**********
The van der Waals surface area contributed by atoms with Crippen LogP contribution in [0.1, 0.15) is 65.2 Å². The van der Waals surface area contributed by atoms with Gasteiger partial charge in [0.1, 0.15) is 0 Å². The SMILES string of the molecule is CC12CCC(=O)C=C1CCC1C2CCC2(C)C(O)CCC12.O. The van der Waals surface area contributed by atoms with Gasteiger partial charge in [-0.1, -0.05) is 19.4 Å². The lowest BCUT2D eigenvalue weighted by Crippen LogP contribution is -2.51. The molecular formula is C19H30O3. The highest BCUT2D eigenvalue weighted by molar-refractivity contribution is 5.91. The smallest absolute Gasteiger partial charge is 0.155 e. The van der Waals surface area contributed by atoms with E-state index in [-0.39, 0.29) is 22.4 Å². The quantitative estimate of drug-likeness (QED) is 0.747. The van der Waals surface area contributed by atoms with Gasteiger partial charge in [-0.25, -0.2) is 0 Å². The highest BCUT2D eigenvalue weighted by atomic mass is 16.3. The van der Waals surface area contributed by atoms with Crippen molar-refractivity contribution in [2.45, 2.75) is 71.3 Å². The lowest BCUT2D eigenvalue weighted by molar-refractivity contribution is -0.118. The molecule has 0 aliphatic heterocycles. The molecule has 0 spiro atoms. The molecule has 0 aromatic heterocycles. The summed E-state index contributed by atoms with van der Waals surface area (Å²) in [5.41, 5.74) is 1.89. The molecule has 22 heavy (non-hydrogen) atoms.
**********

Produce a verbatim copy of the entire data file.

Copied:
The van der Waals surface area contributed by atoms with Crippen LogP contribution in [0.1, 0.15) is 65.2 Å². The van der Waals surface area contributed by atoms with Gasteiger partial charge in [0.1, 0.15) is 0 Å². The SMILES string of the molecule is CC12CCC(=O)C=C1CCC1C2CCC2(C)C(O)CCC12.O. The van der Waals surface area contributed by atoms with Gasteiger partial charge in [-0.1, -0.05) is 19.4 Å². The lowest BCUT2D eigenvalue weighted by Crippen LogP contribution is -2.51. The molecular formula is C19H30O3. The highest BCUT2D eigenvalue weighted by molar-refractivity contribution is 5.91. The smallest absolute Gasteiger partial charge is 0.155 e. The van der Waals surface area contributed by atoms with E-state index in [-0.39, 0.29) is 22.4 Å². The quantitative estimate of drug-likeness (QED) is 0.747. The van der Waals surface area contributed by atoms with Gasteiger partial charge in [-0.25, -0.2) is 0 Å². The highest BCUT2D eigenvalue weighted by atomic mass is 16.3. The van der Waals surface area contributed by atoms with Crippen molar-refractivity contribution in [2.45, 2.75) is 71.3 Å². The lowest BCUT2D eigenvalue weighted by molar-refractivity contribution is -0.118. The molecule has 0 aliphatic heterocycles. The molecule has 0 spiro atoms. The molecule has 0 aromatic heterocycles. The summed E-state index contributed by atoms with van der Waals surface area (Å²) in [5.41, 5.74) is 1.89. The molecule has 22 heavy (non-hydrogen) atoms.